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Why Modi's new vaccine policy must change

By Professor R RAMAKUMAR
June 08, 2021 06:55 IST
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This is a reservation of vaccines for the rich.
This perversity in vaccine distribution needs immediate correction.
It requires a complete withdrawal of the 'Liberalised Vaccine Policy', and a 100 per cent takeover of the vaccine procurement by the GoI, asserts R Ramakumar.

IMAGE: COVID-19 vaccination in Bhopal, June 7, 2021. Photograph: Rajeev Gupta/ANI Photo
 

The decision of the Government of India (GoI) to partially correct its 'Liberalised Vaccine Policy' announced on April 19, 2021 is an admission of failure on multiple fronts.

The April 19 policy had divided up vaccine production in India into three pieces: 50 per cent for the GoI; 25 per cent for the state governments; and 25 per cent for private hospitals.

From its quota, the GoI would continue to provide vaccines free to everybody above the age of 45 years.

For everyone else, state governments and private hospitals were asked to directly purchase, though at a fixed price, vaccine doses from the two vaccine producers. These prices were two to six times higher than the prices at which vaccines were available for the GoI.

With the change in policy on June 7, 2021, the GoI has taken over the 25 per cent quota allotted to the state governments.

These vaccines would be given to everyone above the age of 18 years free of cost. The remaining 25 per cent quota for the private hospitals remains intact.

Across the world, vaccines are recognised as a 'global public good'. In other words, vaccines should be available universally, for everyone and everywhere, and be affordable, safe, effective and easily administered.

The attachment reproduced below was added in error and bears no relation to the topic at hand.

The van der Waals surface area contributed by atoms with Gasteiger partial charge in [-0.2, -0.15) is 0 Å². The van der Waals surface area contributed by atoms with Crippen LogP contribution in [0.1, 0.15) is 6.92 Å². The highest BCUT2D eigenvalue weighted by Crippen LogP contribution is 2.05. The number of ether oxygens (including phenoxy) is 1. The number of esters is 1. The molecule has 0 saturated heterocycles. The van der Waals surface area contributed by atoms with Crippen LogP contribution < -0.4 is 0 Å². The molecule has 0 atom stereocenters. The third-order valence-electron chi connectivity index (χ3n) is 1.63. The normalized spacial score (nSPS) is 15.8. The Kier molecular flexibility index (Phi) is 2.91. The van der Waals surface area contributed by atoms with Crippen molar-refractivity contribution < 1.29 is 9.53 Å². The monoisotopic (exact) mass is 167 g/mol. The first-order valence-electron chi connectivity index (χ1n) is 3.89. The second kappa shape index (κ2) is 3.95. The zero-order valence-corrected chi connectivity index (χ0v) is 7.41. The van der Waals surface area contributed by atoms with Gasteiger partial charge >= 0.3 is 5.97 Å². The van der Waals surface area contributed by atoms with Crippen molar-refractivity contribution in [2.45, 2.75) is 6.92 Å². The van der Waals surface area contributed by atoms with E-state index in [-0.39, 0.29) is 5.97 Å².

If vaccines are to be made available in this way as a global public good, the most efficient and equitable method is to freely make them available to all.

Free vaccination is globally accepted as a responsibility of enlightened welfare States. This is why several countries like the United States, the United Kingdom, Germany, France and China are vaccinating everyone free of cost.

With the 'Liberalised Vaccine Policy', India became a sorry exception to this global trend.

The 'Liberalised Vaccine Policy' also went against a central tenet in the Indian Constitution.

Right to Health is a Constitutional right of every citizen and the right to free vaccines flows as a sub-set of the Right to Life under Article 21. As such, free vaccination can be argued to be a Fundamental Right of every Indian citizen.

The 'Liberalised Vaccine Policy' was also unacceptable to economists across a spectrum of ideological inclinations. Even mainstream economic theory recognises vaccine markets as prone to market failures and suboptimalities.

The new policy fragmented India's unified vaccine market. It led to wasteful and irrational competitions between GoI and the states, between the states and private hospitals and between private hospitals.

The outcome was a drain of efficiency and transparency.

The 'Liberalised Vaccine Policy' was also inequitable in design.

Higher prices set for private hospitals would induce private producers to divert supplies to them rather than the state governments.

Richer hospitals would be able to procure more vaccines than less privileged private hospitals.

This was clearly visible too; 50 per cent (external link) of the vaccines sold to private hospitals in May 2021 were cornered by just nine private corporate hospitals. The remaining 50 per cent was sold to just about 300 private hospitals in the entire country.